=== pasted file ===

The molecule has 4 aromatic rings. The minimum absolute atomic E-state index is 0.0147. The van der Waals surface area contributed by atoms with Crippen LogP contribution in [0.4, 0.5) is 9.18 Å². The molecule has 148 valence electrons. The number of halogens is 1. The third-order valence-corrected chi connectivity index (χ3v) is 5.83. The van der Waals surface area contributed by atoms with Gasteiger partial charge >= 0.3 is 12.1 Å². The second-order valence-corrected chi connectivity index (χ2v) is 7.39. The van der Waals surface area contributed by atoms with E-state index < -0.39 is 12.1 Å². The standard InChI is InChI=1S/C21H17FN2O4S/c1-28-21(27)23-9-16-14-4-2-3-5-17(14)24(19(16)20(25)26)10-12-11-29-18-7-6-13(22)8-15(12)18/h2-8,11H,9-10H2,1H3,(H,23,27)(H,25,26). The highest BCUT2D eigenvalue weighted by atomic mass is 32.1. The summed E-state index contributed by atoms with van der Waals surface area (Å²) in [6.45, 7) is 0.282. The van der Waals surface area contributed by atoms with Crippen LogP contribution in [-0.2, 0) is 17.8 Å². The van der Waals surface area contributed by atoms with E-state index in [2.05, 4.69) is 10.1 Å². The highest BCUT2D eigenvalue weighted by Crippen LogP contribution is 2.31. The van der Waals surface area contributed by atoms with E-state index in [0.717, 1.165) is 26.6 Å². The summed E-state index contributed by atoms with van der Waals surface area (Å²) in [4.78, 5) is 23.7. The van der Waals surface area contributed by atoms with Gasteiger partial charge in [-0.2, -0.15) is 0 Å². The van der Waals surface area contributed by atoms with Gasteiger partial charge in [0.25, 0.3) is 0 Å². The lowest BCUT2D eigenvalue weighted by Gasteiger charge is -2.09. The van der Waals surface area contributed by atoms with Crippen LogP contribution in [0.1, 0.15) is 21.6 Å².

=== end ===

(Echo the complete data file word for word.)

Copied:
The molecule has 4 aromatic rings. The minimum absolute atomic E-state index is 0.0147. The van der Waals surface area contributed by atoms with Crippen LogP contribution in [0.4, 0.5) is 9.18 Å². The molecule has 148 valence electrons. The number of halogens is 1. The third-order valence-corrected chi connectivity index (χ3v) is 5.83. The van der Waals surface area contributed by atoms with Gasteiger partial charge >= 0.3 is 12.1 Å². The second-order valence-corrected chi connectivity index (χ2v) is 7.39. The van der Waals surface area contributed by atoms with E-state index < -0.39 is 12.1 Å². The standard InChI is InChI=1S/C21H17FN2O4S/c1-28-21(27)23-9-16-14-4-2-3-5-17(14)24(19(16)20(25)26)10-12-11-29-18-7-6-13(22)8-15(12)18/h2-8,11H,9-10H2,1H3,(H,23,27)(H,25,26). The highest BCUT2D eigenvalue weighted by atomic mass is 32.1. The summed E-state index contributed by atoms with van der Waals surface area (Å²) in [6.45, 7) is 0.282. The van der Waals surface area contributed by atoms with Crippen LogP contribution in [-0.2, 0) is 17.8 Å². The van der Waals surface area contributed by atoms with E-state index in [2.05, 4.69) is 10.1 Å². The highest BCUT2D eigenvalue weighted by Crippen LogP contribution is 2.31. The van der Waals surface area contributed by atoms with E-state index in [0.717, 1.165) is 26.6 Å². The summed E-state index contributed by atoms with van der Waals surface area (Å²) in [4.78, 5) is 23.7. The van der Waals surface area contributed by atoms with Gasteiger partial charge in [-0.2, -0.15) is 0 Å². The van der Waals surface area contributed by atoms with Gasteiger partial charge in [0.25, 0.3) is 0 Å². The lowest BCUT2D eigenvalue weighted by Gasteiger charge is -2.09. The van der Waals surface area contributed by atoms with Crippen LogP contribution in [0.1, 0.15) is 21.6 Å².